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I don't believe it would come out to zero when $T=1273K$ because the emissivity and the absoprtivity are different. The problem states that "the heater surrounds the slab so all the heat that leaves the heater is absorbed by the slab." I assumed this mean that this statement makes the absorptivity 1 while the emissivity is .85. But it can also mean that the angle factor between the heater and the slab is 1, but then what would the slab be? It doesn't say whether or not it is diffuse-grey or not... – Greg Harrington Apr 21 '12 at 17:41
Suppose the emissivity and the absorptivity are different, then the slab would heat to a higher temperature than it's environment. I could connect a heat pipe between the centre of the slab and the environment, and presto I have a perpetual motion machine. As Pygmalion says, $\alpha$ must be the same as $\epsilon$. – John Rennie Apr 22 '12 at 6:16
I never thought of it that way. Thanks for helping me understand that – Greg Harrington Apr 22 '12 at 6:28

The general expression for power exchange between two bodies due to radiation is

$$\dot{Q}_{12} = \frac{\sigma (T_1^4-T_2^4)}{\frac{1-\epsilon_1}{A_1 \epsilon_1} + \frac{1}{A_1 \epsilon_{12}}+ \frac{1-\epsilon_2}{A_2 \epsilon_2}}$$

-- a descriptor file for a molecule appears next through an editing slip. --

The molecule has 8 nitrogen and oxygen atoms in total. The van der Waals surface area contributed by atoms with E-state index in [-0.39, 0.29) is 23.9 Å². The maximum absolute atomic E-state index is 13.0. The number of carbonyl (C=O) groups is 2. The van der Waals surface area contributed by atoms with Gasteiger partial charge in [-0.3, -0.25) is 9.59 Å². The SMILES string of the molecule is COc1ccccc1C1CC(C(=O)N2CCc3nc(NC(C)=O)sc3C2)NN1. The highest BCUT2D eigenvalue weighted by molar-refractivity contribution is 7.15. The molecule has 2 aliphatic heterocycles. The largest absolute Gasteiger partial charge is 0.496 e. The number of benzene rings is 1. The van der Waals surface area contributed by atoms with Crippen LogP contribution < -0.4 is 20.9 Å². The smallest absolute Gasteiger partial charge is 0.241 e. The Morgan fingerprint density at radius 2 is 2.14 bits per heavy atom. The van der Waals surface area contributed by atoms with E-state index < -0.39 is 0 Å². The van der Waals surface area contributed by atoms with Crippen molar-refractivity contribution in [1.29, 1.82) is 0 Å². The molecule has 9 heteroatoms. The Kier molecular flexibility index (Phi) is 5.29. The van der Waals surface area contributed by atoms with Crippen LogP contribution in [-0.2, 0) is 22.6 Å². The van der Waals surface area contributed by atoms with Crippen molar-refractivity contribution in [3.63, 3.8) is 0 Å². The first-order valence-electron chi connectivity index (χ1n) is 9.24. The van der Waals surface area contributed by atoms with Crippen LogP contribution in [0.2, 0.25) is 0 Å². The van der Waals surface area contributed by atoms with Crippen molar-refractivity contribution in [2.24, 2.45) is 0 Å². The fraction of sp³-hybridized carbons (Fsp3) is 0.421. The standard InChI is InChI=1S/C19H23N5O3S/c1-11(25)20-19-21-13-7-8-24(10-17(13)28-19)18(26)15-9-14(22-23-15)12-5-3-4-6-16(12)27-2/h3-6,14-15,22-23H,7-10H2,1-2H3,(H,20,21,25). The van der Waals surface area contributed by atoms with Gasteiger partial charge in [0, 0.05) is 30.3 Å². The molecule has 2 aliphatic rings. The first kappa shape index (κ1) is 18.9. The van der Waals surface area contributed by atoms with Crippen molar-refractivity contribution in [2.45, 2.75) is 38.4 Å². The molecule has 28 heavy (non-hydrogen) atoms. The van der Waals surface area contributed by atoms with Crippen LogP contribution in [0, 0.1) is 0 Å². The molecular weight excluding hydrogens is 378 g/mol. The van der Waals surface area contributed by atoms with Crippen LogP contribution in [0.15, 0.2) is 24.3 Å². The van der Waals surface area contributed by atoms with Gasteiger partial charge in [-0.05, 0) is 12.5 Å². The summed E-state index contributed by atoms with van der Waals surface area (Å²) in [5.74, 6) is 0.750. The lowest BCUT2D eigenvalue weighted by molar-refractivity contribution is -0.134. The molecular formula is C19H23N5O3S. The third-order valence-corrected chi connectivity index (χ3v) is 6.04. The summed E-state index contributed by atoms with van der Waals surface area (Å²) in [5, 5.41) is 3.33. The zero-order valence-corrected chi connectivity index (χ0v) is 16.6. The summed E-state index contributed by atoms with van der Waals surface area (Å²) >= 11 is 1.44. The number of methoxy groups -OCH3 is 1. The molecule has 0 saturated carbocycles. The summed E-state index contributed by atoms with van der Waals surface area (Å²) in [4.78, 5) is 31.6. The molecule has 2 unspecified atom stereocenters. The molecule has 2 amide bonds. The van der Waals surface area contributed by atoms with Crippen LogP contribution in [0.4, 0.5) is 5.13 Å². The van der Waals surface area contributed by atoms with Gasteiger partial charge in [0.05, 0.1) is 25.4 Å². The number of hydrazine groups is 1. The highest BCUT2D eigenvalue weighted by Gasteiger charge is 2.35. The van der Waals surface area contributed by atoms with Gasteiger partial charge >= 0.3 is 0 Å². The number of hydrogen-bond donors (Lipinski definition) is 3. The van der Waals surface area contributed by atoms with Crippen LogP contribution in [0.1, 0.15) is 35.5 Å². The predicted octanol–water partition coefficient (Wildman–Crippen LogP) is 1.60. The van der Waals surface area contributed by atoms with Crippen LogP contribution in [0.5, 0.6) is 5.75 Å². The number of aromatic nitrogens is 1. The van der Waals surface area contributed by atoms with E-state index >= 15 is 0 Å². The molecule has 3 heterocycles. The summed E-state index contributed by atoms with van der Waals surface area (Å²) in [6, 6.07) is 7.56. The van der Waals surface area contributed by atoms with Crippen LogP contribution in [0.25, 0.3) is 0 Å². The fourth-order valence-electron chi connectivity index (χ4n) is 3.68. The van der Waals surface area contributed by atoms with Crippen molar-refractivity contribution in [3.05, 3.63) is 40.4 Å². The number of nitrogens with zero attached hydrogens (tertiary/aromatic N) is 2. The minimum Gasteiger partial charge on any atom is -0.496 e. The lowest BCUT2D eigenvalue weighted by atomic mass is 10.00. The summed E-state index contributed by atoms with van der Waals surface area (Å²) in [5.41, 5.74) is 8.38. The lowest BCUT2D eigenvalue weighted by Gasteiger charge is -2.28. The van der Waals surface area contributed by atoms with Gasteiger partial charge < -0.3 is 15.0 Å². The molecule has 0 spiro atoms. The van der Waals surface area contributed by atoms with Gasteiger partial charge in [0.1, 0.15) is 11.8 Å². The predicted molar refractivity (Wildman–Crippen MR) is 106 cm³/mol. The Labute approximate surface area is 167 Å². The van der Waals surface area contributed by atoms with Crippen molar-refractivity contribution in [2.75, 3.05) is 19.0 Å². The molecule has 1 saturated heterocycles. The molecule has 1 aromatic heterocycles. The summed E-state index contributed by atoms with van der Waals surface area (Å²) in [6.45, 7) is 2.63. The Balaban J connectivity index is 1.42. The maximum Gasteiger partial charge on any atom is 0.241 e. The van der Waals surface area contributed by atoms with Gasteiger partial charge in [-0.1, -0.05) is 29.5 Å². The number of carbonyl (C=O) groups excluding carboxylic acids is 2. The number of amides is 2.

Even if geometry factor between bodies is $\epsilon_{12} = 1$, and one of the bodies is perfectly black body $\epsilon_1 = 1$, this does not reduce to your expression.

(And there is a good reason for that. Not all the heat that leaves heater is absorbed by the slab due to the fact that its absorptivity is not 1!)

Edit: It is also obvious that the heat that goes from slab back to heater is practically negligible. Which means that slab's temperature should rise about constantly. If that is your conclusion too, you're right.

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it states in the problem that the heat surrounds the slab so all the heat that leaves the heater is absorbed by the slab. Now I was just making assumptions at this point but do you think that's saying that the absoptivity of the slab is 1? Or is it just saying that the angle factor between the slab and heater is 1? In that case, what would I assume the absorptivity to be? – Greg Harrington Apr 21 '12 at 17:38
"All the heat that leaves the heater is absorbed by the slab." That only means that geometry factor between bodies is 1. Of course all heat that leaves heater is absorbed by the slab, but this heat is smaller than $\sigma A T^4$. The expression above is universal, and considered as a standard for civil engineers (e.g. calculating heat transfer between glasses in the window, all books for civil engineering physics include it), but maybe this details are not relevant for mechanical engineers? Check up your book... – Pygmalion Apr 21 '12 at 17:43
Ok I figured that the view factor was going to be 1. But now what can I can about the absorptivity? The problem statement does not say that I can assume the slab to be diffuse-grey. In that case I would be able to say $\alpha = \epsilon$ – Greg Harrington Apr 21 '12 at 17:56
$\alpha = \epsilon$ is always true, non-negotiable! – Pygmalion Apr 21 '12 at 17:59
There are only perfect black bodies, grey bodies and white bodies. See en.wikipedia.org/wiki/Kirchhoff%27s_law_of_thermal_radiation. See also en.wikipedia.org/wiki/Thermal_radiation. There you can find the formula I gave above. – Pygmalion Apr 21 '12 at 18:09